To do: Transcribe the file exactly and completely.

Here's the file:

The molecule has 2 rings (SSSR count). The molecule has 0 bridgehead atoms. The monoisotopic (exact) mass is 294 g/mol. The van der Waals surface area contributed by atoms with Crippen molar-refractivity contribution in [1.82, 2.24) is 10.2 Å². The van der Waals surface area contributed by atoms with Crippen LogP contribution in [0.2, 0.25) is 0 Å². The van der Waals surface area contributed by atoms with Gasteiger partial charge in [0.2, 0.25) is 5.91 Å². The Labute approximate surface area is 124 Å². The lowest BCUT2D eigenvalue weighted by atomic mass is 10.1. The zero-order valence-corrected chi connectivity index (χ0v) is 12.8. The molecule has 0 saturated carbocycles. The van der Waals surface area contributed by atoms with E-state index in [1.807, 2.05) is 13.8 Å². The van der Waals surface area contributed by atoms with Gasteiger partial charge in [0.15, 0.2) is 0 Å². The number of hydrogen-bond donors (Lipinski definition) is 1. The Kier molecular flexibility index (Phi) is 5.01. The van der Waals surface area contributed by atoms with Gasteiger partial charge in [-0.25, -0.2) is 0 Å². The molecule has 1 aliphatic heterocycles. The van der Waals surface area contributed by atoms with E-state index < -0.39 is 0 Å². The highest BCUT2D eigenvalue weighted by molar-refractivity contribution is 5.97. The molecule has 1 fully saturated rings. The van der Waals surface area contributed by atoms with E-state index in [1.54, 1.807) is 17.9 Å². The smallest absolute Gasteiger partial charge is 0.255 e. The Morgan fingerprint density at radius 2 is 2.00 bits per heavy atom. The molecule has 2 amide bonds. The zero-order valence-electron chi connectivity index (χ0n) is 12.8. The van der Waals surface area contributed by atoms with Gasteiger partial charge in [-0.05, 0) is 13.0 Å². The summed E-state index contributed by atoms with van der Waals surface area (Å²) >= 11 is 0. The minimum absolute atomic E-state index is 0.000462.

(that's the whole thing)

The molecule has 2 rings (SSSR count). The molecule has 0 bridgehead atoms. The monoisotopic (exact) mass is 294 g/mol. The van der Waals surface area contributed by atoms with Crippen molar-refractivity contribution in [1.82, 2.24) is 10.2 Å². The van der Waals surface area contributed by atoms with Crippen LogP contribution in [0.2, 0.25) is 0 Å². The van der Waals surface area contributed by atoms with Gasteiger partial charge in [0.2, 0.25) is 5.91 Å². The Labute approximate surface area is 124 Å². The lowest BCUT2D eigenvalue weighted by atomic mass is 10.1. The zero-order valence-corrected chi connectivity index (χ0v) is 12.8. The molecule has 0 saturated carbocycles. The van der Waals surface area contributed by atoms with E-state index in [1.807, 2.05) is 13.8 Å². The van der Waals surface area contributed by atoms with Gasteiger partial charge in [0.15, 0.2) is 0 Å². The number of hydrogen-bond donors (Lipinski definition) is 1. The Kier molecular flexibility index (Phi) is 5.01. The van der Waals surface area contributed by atoms with Gasteiger partial charge in [-0.25, -0.2) is 0 Å². The molecule has 1 aliphatic heterocycles. The van der Waals surface area contributed by atoms with E-state index < -0.39 is 0 Å². The highest BCUT2D eigenvalue weighted by molar-refractivity contribution is 5.97. The molecule has 1 fully saturated rings. The van der Waals surface area contributed by atoms with E-state index in [1.54, 1.807) is 17.9 Å². The smallest absolute Gasteiger partial charge is 0.255 e. The Morgan fingerprint density at radius 2 is 2.00 bits per heavy atom. The molecule has 2 amide bonds. The zero-order valence-electron chi connectivity index (χ0n) is 12.8. The van der Waals surface area contributed by atoms with Gasteiger partial charge in [-0.05, 0) is 13.0 Å². The summed E-state index contributed by atoms with van der Waals surface area (Å²) >= 11 is 0. The minimum absolute atomic E-state index is 0.000462.